Being at a crossroads with my work, I decided to clear my mind and seek inspiration at the local museum and art gallery. I was fortunate to find an array of ceramic sculptures that were uplifting to view.
Firstly, there were delicate creations by the Bristol born ceramicist Sophie Woodrow, which were very small and minutely decorated. Created from porcelain clay, she uses coiling, incising and impressing to produce hollow forms with carefully textured surfaces.The simple white glaze, contrasted with the dark eyes, to emphasise shape and detail. She is interested in nature and animals and much of her work is based on her fascination with all the differing theories of evolution. Many of her creations are the “might-have-beens” of this world , had nature taken a different course. She is also intrigued by our anthropomorphism of nature and what this has to say about us as humans.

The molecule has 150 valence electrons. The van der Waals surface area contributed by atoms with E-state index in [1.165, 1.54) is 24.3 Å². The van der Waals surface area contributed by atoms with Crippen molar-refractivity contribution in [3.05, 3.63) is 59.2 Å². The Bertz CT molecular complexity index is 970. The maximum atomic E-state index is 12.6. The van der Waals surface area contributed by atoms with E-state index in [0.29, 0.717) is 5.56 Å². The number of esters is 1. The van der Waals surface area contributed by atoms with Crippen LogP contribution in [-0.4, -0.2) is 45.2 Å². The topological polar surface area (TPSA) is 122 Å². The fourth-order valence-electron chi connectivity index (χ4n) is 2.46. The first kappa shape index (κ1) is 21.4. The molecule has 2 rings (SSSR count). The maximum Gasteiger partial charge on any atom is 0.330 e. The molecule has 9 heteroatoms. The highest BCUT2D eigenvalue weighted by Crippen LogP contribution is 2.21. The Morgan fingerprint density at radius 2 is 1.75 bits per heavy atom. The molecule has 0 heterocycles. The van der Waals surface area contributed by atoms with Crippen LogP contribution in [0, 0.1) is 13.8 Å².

I was intrigued by the use of glazes to paint detail on the top of a white shiny glaze in Philip Eglin’s work. The colours are bright and vibrant, something I would like to achieve in my work. Eglin is one of the major artists in figurative ceramics in the UK producing a diverse range of pieces. Often inspired by history, particularly the medieval period, he produces ceramics inspired by woodcarvings and jugs but adds a contemporary twist. He has also included graffiti elements in some of his pieces, more closely associated with street culture and has incorporated pieces moulded from common items like coke bottles into other artworks.
I also explored exhibits in other parts of the art gallery and came across this bronze sculpture. The pose adopted is similar to one of the sketches I drew for one of my figures. This will be helpful for referencing the shape of the body for further designs.
Although the museum is rather formally set out, it did give me an insight into effective layout and use of space which will be useful for me when planning my exhibit in the degree show.